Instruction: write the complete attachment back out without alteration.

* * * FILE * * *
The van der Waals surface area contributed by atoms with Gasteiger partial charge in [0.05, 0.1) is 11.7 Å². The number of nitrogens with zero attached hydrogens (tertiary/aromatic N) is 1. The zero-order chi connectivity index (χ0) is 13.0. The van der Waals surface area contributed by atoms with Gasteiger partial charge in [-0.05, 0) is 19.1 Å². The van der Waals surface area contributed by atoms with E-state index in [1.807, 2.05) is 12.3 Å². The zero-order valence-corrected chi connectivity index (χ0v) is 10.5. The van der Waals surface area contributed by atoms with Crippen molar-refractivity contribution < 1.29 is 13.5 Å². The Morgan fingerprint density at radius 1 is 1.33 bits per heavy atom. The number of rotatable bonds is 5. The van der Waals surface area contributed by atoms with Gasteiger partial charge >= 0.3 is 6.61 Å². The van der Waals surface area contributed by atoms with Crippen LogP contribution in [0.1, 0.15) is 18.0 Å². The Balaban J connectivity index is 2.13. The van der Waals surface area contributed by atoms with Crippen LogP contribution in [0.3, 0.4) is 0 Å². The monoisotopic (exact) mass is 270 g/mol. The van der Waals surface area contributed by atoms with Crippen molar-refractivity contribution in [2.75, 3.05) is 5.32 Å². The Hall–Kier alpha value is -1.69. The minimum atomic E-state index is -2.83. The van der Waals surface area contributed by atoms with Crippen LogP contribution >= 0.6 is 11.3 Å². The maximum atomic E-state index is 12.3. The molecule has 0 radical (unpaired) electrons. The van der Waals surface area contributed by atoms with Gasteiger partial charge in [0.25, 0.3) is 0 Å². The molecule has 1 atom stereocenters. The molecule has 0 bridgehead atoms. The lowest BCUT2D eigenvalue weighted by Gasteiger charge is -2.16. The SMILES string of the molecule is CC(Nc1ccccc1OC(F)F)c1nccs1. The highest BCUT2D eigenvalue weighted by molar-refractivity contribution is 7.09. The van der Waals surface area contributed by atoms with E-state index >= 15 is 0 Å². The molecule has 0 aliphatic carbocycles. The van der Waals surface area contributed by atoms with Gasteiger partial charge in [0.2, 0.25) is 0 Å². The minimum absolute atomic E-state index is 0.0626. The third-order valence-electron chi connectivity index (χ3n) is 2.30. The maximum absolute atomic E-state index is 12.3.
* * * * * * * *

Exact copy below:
The van der Waals surface area contributed by atoms with Gasteiger partial charge in [0.05, 0.1) is 11.7 Å². The number of nitrogens with zero attached hydrogens (tertiary/aromatic N) is 1. The zero-order chi connectivity index (χ0) is 13.0. The van der Waals surface area contributed by atoms with Gasteiger partial charge in [-0.05, 0) is 19.1 Å². The van der Waals surface area contributed by atoms with E-state index in [1.807, 2.05) is 12.3 Å². The zero-order valence-corrected chi connectivity index (χ0v) is 10.5. The van der Waals surface area contributed by atoms with Crippen molar-refractivity contribution < 1.29 is 13.5 Å². The Morgan fingerprint density at radius 1 is 1.33 bits per heavy atom. The number of rotatable bonds is 5. The van der Waals surface area contributed by atoms with Gasteiger partial charge >= 0.3 is 6.61 Å². The van der Waals surface area contributed by atoms with Crippen LogP contribution in [0.1, 0.15) is 18.0 Å². The Balaban J connectivity index is 2.13. The van der Waals surface area contributed by atoms with Crippen LogP contribution in [0.3, 0.4) is 0 Å². The monoisotopic (exact) mass is 270 g/mol. The van der Waals surface area contributed by atoms with Crippen molar-refractivity contribution in [2.75, 3.05) is 5.32 Å². The Hall–Kier alpha value is -1.69. The minimum atomic E-state index is -2.83. The van der Waals surface area contributed by atoms with Crippen LogP contribution >= 0.6 is 11.3 Å². The maximum atomic E-state index is 12.3. The molecule has 0 radical (unpaired) electrons. The van der Waals surface area contributed by atoms with Gasteiger partial charge in [0.25, 0.3) is 0 Å². The molecule has 1 atom stereocenters. The molecule has 0 bridgehead atoms. The lowest BCUT2D eigenvalue weighted by Gasteiger charge is -2.16. The SMILES string of the molecule is CC(Nc1ccccc1OC(F)F)c1nccs1. The highest BCUT2D eigenvalue weighted by molar-refractivity contribution is 7.09. The van der Waals surface area contributed by atoms with E-state index >= 15 is 0 Å². The molecule has 0 aliphatic carbocycles. The van der Waals surface area contributed by atoms with Gasteiger partial charge in [0.2, 0.25) is 0 Å². The minimum absolute atomic E-state index is 0.0626. The third-order valence-electron chi connectivity index (χ3n) is 2.30. The maximum absolute atomic E-state index is 12.3.